Monday, January 4, 2010
There is a separate box that calculates a "multiple copy" cost per book printed. In my case, if I purchase directly more than one book, I would pay either $10.58 (stnd) or 6.29 (pro) for each book + shipping. I'm waiting for an additional call back from the customer service people for my account to explain the details of this feature.
It seems that an author/customer could pay the $39.00 onetime Pro fee, and then have books printed 10 at a time. Those books could be either sold from the author's website, off Ebay, or out of the Amazon warehouse. It would seem you could sell a trade paperback then for $11.99, deduct a cost of $6.29, adding shipping and net a royalty of $5.70 per book. It is true that this royalty is exactly the same you get off a POD sale. The difference is that the POD retail price must be $19.99 per book. I'm just guessing, but I think sales are more likely at an $11.99 retail price then a $19.99 retail price.
Once all points are clarified, I will BLOG that information to help others trying to understand how self-publishing in the POD world works and what options/variations are possible.
Saturday, January 2, 2010
They calculate a list price for you that is based on fixed charges + 40% Amazon take of list (in my case $7.056/copy). The fixed charges for printing my 454 page 8-1/2" x 5-1/2" trade paperback include: $1.50/book fixed charge + a per page charge of .02 per page ($9.08 in my case). So my book would cost me $10.58 in fixed charges + 40% of the list price. Amazon insists on a minimum list price of $17.64. If I accept that price (I can choose to charge more), then I will receive $0.00 in royalties per book sold. This is because if you add up the fixed and percentage charges Amazon makes per book, they must have $17.636 per book printed. If I want to make any money on the sale of my trade paperback, I must increase the retail price beyond this amount. However, they will continue to take an additional 40% of any increase I make.
Of couse, if I will pay a one-time fee of $39.00 to be a Pro, then I will receive $4.29 of the minimum retail price. Obviously, every author is pushed to become a Pro.
Yet, like all POD printers, I must do all the setup to ensure the book is finished with artwork, text, and uploaded files. Since printing appears to use my files automatically, I'm not sure how much Amazon (createspace) employees actually do to print a copy of my book.
I would like to hear from anyone that tried out Amazon's POD program using createspace. Did everything go well or are there issues with the quality of the printed book?
Friday, January 1, 2010
In 2008 I began writing my first SFF novel and completed 3 chapters. In 2009 I finished it, 456 pages (if printed as a trade paperback) and 118,939 words. I'm very proud to have done so. In July 2009 I began looking for a literary agent. I soon realized that getting any to take a look required an excellent query letter. Like other authors, I'd rather write a 500 page novel than a 1 page query letter. But query I did, changing the letter every 6 agents to see what bait would attract a bite. Fishing was bad. Regardless of bait chosen, the fish lay sluggishly on the bottom of a cold pond, apparently well nourished.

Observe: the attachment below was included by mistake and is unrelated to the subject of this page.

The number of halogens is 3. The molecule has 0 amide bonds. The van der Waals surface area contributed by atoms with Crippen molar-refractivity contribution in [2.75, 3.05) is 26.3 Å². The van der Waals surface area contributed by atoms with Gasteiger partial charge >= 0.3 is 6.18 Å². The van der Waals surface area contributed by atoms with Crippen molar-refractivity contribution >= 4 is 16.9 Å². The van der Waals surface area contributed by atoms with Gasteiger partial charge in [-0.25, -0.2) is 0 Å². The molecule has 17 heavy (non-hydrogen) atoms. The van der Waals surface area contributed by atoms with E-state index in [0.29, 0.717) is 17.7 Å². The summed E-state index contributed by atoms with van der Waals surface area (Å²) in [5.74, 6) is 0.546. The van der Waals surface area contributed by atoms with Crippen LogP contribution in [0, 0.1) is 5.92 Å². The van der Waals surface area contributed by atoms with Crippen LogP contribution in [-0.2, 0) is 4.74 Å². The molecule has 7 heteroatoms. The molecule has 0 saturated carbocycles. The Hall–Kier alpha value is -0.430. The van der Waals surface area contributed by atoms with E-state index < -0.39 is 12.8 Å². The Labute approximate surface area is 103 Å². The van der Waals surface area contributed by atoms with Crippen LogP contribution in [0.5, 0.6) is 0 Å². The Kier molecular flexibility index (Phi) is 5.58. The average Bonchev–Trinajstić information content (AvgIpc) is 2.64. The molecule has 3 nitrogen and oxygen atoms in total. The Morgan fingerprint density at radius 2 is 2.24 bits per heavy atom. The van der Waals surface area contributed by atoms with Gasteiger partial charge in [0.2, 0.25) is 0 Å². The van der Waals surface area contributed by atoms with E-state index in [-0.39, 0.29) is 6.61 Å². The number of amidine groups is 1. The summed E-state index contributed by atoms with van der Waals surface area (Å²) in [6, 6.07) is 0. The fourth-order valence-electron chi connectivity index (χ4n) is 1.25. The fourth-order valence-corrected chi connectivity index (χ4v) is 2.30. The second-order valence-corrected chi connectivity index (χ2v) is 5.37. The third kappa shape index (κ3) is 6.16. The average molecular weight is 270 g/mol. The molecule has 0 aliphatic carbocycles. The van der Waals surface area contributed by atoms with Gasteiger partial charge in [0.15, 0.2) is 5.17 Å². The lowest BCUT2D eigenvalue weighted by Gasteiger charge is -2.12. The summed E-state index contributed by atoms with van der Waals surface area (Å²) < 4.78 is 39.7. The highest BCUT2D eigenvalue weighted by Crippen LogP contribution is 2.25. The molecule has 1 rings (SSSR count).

While looking for an agent, I began connecting with social media and soon realized that many other wanna-bes were also finding it difficult to locate an agent or a publisher for their work; but I took no solace in being part of the crowd. When I located any notice of a publisher seeking new authors, their submission guidelines appeared daunting. The most attractive seemed always to require printed materials (it's about $50 to copy my manuscript) mailed in with SASE. So I initially preferred e-mail submissions but, after 45 rejections, I think e-mail screeners only read until they encounter the first word, sentence, clause, paragraph or concept they can construe as a reason for rejection. I finally realized that connecting with an agent who is not just looking for what I've got to sell, but also looking for my way of expressing it -- that is the actual search I am undertaking.
Entering 2010 with something to sell (while writing my follow-up), I think I must proceed simultaneously on the following fronts:
- Continue trying to sell the Ebook version of my first book on Amazon Kindle and Smashwords.
- Continue to locate and query prospective literary agents. I'm using authoradvance.com to track my submissions.
- Continue writing articles about my writing experience on ezinearticles.com where I am listed as an "expert author".
- Continue to BLOG and TWEET looking for connections and information.
- Begin to contact small presses looking for a direct publisher.
- Begin to examine Print on Demand (POD) or short run printers to see if I can buy printed review copies of my book at a low enough cost to allow me to sell paperback versions of my novel either directly from my website or through outlets like Amazon.
2010 is the year in which I want to find out whose right.